And perhaps some government officials themselves stand to benefit from foreign direct investments to specific industries. The result is plenty of detailed legislation, but woefully little enforcement.
Who should bear the burden of change? Ideally, I believe that corporations such as China Union should help extend rather than shorten the time horizons of communities where they operate rather than simply baiting them with aid-for-trade deals.
However, this behavior is rarely most efficient or lucrative for a company, and while concerned citizens should certainly demand it, such a change cannot realistically be anticipated today. There is also a limit to how much social change a foreign multinational can affect.
The other signing member of concession contracts—the Government of Liberia—is more tangible. The October 2017 presidential election presents the opportunity for a new era of environmental progress: it is the first time in over 70 years that the presidency will transition peacefully from one living leader to another, and it does not have to be a “rice and t-shirt” election.
The candidates have begun to speak on key issues, and the latest prediction is a “traditional run-off” between former footballer and senator George Weah (CDC) and current Vice President Joseph Boakai (UP).
Numerous flaws of each party and candidate aside, I am arguing that political participation could help prevent another China Union scenario.
Three newer candidates, Dr. J Mills Jones (MOVEE), Alex Cummings (ANC), and Benoni Urey (ALP), bring relatively progressive platforms and could swing the vote depending on which main candidate they decide to support.
While Jones is adamant on non-specific job creation by and for Liberians, Urey and Cummings have expressed particular interest in achieving domestic food security by shifting away from extractive industries (which recently comprised 17% of the GDP and 56% of exports, mainly from China Union and Arcelor Mittal)  toward agriculture.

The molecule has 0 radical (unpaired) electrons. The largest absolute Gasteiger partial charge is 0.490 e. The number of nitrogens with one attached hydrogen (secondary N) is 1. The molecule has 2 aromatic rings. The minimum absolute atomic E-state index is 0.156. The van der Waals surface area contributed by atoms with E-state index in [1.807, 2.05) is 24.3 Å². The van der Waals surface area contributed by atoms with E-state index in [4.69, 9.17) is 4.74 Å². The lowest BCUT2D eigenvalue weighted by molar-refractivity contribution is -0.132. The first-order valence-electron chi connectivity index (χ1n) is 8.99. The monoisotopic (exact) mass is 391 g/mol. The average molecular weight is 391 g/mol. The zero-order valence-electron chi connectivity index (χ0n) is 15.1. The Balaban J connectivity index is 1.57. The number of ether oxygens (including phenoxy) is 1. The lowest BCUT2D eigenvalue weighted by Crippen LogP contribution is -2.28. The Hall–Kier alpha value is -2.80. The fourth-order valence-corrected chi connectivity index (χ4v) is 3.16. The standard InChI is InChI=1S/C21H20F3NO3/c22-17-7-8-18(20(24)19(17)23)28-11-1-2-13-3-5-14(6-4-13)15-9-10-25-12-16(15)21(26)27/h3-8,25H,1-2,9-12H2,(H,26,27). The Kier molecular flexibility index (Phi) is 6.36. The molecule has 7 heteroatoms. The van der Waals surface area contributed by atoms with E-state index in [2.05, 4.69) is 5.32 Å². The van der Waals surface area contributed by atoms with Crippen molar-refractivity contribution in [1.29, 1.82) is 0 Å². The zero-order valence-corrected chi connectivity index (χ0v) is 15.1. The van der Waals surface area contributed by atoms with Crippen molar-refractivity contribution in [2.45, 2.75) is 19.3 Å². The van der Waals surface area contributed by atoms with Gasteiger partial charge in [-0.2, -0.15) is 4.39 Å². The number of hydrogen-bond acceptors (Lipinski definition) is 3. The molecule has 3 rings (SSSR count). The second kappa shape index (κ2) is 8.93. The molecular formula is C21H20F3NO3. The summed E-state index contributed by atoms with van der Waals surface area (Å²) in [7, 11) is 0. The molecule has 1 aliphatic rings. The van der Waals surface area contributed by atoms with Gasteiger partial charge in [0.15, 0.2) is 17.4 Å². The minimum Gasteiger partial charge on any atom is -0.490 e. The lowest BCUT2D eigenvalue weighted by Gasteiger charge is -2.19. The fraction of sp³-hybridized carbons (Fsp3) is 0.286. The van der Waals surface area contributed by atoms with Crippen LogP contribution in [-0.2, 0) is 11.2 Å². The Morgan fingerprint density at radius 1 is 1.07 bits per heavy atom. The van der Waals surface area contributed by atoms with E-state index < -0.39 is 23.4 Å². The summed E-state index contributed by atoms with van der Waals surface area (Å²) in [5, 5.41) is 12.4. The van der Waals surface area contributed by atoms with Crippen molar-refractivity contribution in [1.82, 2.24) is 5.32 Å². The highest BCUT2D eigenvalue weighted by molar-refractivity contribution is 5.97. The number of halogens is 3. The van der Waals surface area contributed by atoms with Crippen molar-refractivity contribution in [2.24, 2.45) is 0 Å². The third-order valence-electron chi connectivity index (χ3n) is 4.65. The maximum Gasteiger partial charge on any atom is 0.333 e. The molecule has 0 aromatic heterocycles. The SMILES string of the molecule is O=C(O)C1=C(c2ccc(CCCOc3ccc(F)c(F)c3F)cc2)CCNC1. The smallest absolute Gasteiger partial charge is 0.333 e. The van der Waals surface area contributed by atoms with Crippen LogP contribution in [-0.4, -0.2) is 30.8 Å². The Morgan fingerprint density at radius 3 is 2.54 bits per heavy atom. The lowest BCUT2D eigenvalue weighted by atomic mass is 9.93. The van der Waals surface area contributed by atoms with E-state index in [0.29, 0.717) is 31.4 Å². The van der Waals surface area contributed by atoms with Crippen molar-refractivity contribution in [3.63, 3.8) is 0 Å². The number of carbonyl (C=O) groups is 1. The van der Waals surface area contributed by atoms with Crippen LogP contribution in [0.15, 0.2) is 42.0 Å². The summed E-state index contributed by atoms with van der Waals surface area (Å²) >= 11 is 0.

Millions of dollars are spent on importing food annually, which comprises about 25% of imported goods, and 41% of Liberian households cannot afford adequate nutrition, despite most Liberians being farmers!
Farming on a large scale can have significant environmental repercussions of its own, but it is easier to regulate because it does not have to involve a foreign multinational third party, and in this case the local skills and knowledge already exist.
Cummings and Urey can only influence the actions of principal candidates if citizens show interest, support them in October, and hold them accountable to their promises through writing, voting, and publicly organizing. If people lose all faith in the political system of their country, whatever seems bad can actually get worse.
Look at the United States today, where the EPA and science itself (from unequivocal evidence of climate change, to rigorously researched pollutants) are being dismantled and refuted by a pseudo-populist administration installed in part by voter ignorance and apathy.
Additionally, if people become complacent about their environmental rights, or simply accept that rapid economic growth is both more important and mutually exclusive from sustainability, there can be dire consequences. Look at China.
They may have accomplished certain metrics of poverty reduction in record time, but at what cost? Biodiversity and farmland decimated, air and water polluted, natural resources depleted, and carbon emissions that are accelerating climate change.
This is not a price Liberians can afford to pay. Where will polluting industries such as mineral extraction be exported next? We have but one earth to live on; climate change and resource scarcity are showing us that only environmentally sustainable economies will remain viable for long enough to defeat poverty.
Roshny Vijayakar is an Environmental Science major at Williams College in MA, USA who visited Liberia for a class this past January and wrote about it for a senior research project. [email protected]